"Yes, school is important."
Translation:Sí, la escuela es importante.
The comments weren't really helping me much so I went searching and found this list of the rules. It helped me quite a bit. https://www.spanishdict.com/guide/using-the-definite-article-in-spanish
Thank you for this. I did find somewhat of an answer prior to this link. It said that if you have a position (teacher, waiter, student...) that the "la" (or determiners/qualifiers) are not needed UNLESS you add an adjective - then it would become necessary.
Generally, nouns need the definite article. Spanish has its own grammar rules.
Is there a way in spanish to refer to a specific school, then? Basically, in English you can say "school is important", or "the school is important" and these mean totally different things. Is there a Spanish equivalent?
You said "generally" which I take to mean it is not always the case. So, how do we know when the definite article is needed? It seems I have seen it both ways on the app and have yet to determine any rhyme or reason to it...
OWN RULES OF GRAMMAR! Yes! Realizing that Spanish has its own rules of grammar is the key to a gaining of a handle on understanding Spanish. Over and over I see students trying to apply English grammar to the Spanish sentences and insisting what they see is wrong. To them, Spanish grammer is illogical. Makes no sense to them. And it does not because they won't let go of their precious English form of thinking.
It's referring to schools in general, in Spanish when referring to anything in general you would include the definite article This site is really handy: https://www.spanishdict.com/guide/using-the-definite-article-in-spanish "la escuela es importante" - school is important
"los gatos son inteligentes" - cats are intelligent
I had the same question. Duolingo is not always consistent on these translations.
Because it's talking about all schools in general, not one specific school.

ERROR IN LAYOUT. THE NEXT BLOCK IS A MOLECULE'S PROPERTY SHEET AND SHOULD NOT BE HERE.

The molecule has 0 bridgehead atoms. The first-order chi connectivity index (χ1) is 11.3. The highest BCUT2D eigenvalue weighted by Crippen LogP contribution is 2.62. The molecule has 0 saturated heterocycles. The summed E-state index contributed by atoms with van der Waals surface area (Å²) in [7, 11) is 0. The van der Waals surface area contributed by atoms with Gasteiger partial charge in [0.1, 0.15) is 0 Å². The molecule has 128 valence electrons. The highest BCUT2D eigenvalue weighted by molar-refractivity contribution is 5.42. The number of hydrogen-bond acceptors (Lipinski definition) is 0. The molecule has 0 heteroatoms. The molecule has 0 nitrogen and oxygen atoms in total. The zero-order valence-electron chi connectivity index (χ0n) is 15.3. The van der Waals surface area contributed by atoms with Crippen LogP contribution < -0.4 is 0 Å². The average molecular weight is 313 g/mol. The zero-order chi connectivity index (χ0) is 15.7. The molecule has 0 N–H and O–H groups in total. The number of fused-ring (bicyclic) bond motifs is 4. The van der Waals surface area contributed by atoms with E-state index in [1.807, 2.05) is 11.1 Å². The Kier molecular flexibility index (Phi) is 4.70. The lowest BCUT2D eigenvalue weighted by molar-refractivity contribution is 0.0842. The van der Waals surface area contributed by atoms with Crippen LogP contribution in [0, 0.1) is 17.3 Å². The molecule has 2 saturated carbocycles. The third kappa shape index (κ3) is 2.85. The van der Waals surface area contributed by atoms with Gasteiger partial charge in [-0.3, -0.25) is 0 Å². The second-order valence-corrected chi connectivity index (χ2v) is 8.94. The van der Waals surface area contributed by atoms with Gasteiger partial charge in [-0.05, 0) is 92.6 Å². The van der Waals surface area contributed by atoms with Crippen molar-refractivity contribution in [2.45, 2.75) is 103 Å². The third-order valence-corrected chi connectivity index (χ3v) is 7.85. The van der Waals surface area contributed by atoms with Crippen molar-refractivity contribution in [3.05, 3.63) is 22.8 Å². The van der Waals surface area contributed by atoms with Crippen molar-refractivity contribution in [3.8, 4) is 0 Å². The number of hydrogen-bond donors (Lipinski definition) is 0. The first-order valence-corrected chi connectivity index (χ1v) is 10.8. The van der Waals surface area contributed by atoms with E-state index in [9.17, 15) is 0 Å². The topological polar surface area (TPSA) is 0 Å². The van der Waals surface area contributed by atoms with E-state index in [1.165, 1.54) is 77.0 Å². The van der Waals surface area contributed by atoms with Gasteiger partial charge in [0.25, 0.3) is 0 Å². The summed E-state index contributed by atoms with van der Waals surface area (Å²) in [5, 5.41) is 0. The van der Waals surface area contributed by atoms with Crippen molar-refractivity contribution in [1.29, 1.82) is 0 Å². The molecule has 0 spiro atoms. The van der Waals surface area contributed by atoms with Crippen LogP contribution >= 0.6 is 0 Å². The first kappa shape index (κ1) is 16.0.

In english these are two different meanings: 1. The school is important. 2. School is important.
The first implies the building, people that make up the school, et is important.
The second implies getting an education is important.
With "la" being required per duolingo does anyone know which meaning the spanish sentence was going for?
Drop the English. Understand what the Spanish sentence MEANS in Spanish. THEN translate THAT meaning into English. Do not start with English first then try to understand what the Spanish sentence is saying from the different ways something can be said in English. Eventually English will need to be left behind.. Completely.
It doesn't say "the" school. Are they saying the school building is important or going to school is important? The suggested words above said "escuela" not "la escuela" . Very poor.....
As with English, schools are important (las escuelas son importantes) is very different than la escuela (a particular school) es importante. Context or phrasing can make the meaning clear in either language.
"The school is important" is nonsense.
If you want to refer to a particular school you need to say, "This school is important", or "That school is important". And neither of these two sentences are a translation of the Spanish one.
If they are tearing down the school and you are against it, how would you say, Yes the school is important.
I haven't seen anything to explain why sometimes you use the definite article "la" and other times you don't when using "escuela" - what is the key to knowing whether the "la" article (determiner/qualifier) should be used?
Thank you for this link MJ -- https://www.spanishdict.com/guide/using-the-definite-article-in-spanish.
I did find somewhat of an answer prior to this link. It said that if you have a position (teacher, waiter, student...) that the "la" (or determiners/qualifiers) are not needed UNLESS you add an adjective - then it would become necessary.
Treke1, but there was not an adjective before the verb. I have heard when there is a profession used as a subject, we must do as they do & include the article, but "school" is just a noun. I usually forget for at least one round of the lesson, but ... oh, well!